nep-ipr New Economics Papers
on Intellectual Property Rights
Issue of 2009‒06‒17
six papers chosen by
Roland Kirstein
Otto von Guericke University Magdeburg

  1. Do Patent Pools Encourage Innovation? Evidence from the 19th-Century Sewing Machine Industry By Ryan L. Lampe; Petra Moser
  2. Monetary and Implicit Incentives of Patent Examiners By Langinier, Corinne; Marcoul, Phillipe
  3. Search of Prior Art and Revelation of Information by Patent Applicants By Langinier, Corinne; Marcoul, Phillipe
  4. Intellectual Property Rights Enforcement in Imperfect Markets By Jiahua Che; Larry Qiu; Wen Zhou
  5. Technology Catching-up and the Role of Institutions By Fabio Manca
  6. Creative Industries: Case Studies from Arab Countries By Harabi, Najib

  1. By: Ryan L. Lampe; Petra Moser
    Abstract: Members of a patent pool agree to use a set of patents as if they were jointly owned by all members and license them as a package to other firms. Regulators favor pools as a means to encourage innovation: Pools are expected to reduce litigation risks for their members and lower license fees and transactions costs for other firms. This paper uses the example of the first patent pool in U.S. history, the Sewing Machine Combination (1856-1877) to perform the first empirical test of the effects of a patent pool on innovation. Contrary to theoretical predictions, the sewing machine pool appears to have discouraged patenting and innovation, in particular for the members of the pool. Data on stitches per minute, as an objectively quantifiable measure of innovation, confirm these findings. Innovation for both members and outside firms slowed as soon as the pool had been established and resumed only after it had dissolved.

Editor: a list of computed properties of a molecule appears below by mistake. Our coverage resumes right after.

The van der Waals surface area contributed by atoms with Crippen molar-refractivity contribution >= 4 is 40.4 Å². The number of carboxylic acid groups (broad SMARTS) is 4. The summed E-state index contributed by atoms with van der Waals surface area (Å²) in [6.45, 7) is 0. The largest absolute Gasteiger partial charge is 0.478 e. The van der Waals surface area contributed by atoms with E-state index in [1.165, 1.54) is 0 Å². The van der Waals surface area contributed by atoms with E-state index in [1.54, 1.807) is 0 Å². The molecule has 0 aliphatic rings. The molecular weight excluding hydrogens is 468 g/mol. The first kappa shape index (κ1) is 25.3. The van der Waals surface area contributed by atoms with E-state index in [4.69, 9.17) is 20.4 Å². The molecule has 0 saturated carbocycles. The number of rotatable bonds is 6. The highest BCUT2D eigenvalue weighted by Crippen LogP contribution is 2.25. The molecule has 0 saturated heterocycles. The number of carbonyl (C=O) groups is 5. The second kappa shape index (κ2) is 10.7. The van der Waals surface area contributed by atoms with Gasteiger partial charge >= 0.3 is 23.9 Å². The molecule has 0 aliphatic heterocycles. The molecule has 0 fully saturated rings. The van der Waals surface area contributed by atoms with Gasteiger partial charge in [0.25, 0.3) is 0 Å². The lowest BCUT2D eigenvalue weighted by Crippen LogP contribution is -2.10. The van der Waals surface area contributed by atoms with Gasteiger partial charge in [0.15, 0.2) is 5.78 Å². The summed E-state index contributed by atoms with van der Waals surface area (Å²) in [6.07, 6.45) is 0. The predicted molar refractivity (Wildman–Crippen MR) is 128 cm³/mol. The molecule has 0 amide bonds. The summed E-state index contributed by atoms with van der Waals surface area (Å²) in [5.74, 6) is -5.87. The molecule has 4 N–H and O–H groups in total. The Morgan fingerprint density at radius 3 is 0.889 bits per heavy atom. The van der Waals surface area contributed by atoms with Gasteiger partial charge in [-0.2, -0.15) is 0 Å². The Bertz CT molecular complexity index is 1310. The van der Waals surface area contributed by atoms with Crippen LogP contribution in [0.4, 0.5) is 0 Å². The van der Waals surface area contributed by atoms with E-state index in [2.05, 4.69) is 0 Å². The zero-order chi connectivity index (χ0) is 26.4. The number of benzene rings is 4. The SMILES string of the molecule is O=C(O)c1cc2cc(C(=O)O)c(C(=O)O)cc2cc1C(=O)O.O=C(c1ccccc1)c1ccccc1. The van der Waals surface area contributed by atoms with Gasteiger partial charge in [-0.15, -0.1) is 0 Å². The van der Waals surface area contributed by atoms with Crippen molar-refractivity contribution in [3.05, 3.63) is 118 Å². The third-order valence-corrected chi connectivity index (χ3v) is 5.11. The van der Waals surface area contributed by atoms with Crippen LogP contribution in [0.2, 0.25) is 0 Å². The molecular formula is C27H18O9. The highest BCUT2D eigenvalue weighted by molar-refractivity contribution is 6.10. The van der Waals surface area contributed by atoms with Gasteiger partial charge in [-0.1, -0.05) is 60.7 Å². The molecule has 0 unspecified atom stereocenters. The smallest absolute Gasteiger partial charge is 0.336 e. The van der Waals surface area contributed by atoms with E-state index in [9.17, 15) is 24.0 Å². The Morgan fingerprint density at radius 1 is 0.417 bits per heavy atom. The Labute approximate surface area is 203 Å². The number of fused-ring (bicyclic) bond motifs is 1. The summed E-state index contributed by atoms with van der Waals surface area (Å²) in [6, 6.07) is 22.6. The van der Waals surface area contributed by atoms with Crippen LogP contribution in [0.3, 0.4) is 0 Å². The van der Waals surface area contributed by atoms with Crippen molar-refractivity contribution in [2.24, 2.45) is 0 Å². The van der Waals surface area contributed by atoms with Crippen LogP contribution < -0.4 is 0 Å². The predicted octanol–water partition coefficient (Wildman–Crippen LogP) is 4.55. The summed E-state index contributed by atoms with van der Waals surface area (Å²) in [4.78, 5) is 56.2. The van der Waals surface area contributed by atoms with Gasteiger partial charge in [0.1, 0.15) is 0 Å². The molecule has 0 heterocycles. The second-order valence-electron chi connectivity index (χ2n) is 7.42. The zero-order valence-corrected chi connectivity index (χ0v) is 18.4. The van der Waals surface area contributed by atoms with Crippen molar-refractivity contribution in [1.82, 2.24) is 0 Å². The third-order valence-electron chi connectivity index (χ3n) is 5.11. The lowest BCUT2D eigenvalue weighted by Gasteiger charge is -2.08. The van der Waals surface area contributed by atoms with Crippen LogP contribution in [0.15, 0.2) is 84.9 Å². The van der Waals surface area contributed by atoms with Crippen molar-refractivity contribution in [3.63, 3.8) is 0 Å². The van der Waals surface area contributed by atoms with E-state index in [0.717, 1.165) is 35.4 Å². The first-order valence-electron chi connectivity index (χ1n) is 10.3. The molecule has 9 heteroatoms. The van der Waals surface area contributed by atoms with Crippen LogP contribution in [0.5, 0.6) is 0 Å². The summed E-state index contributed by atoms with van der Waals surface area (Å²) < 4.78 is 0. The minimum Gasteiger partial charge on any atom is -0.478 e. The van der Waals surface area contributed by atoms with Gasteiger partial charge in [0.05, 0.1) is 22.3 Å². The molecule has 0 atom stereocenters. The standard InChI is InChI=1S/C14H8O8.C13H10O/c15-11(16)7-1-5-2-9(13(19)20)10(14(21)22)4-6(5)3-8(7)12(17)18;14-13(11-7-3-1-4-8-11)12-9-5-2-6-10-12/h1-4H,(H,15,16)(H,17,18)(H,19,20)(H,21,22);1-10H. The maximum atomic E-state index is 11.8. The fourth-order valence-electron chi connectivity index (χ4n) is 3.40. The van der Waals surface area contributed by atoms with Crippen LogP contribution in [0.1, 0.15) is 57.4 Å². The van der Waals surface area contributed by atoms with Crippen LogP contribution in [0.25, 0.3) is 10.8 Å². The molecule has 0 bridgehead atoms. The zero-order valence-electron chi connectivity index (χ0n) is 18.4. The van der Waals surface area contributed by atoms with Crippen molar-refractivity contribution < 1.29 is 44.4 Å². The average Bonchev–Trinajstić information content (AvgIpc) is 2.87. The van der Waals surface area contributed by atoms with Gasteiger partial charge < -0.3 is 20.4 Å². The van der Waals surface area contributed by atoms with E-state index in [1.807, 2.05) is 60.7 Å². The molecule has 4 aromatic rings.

JEL: D02 K0 K21 L2 L24 L4 N11 N4 N7 O3 O31 O32 O34 O38
    Date: 2009–06
  2. By: Langinier, Corinne (University of Alberta, Department of Economics); Marcoul, Phillipe (Department of Rural Economy, University of Alberta)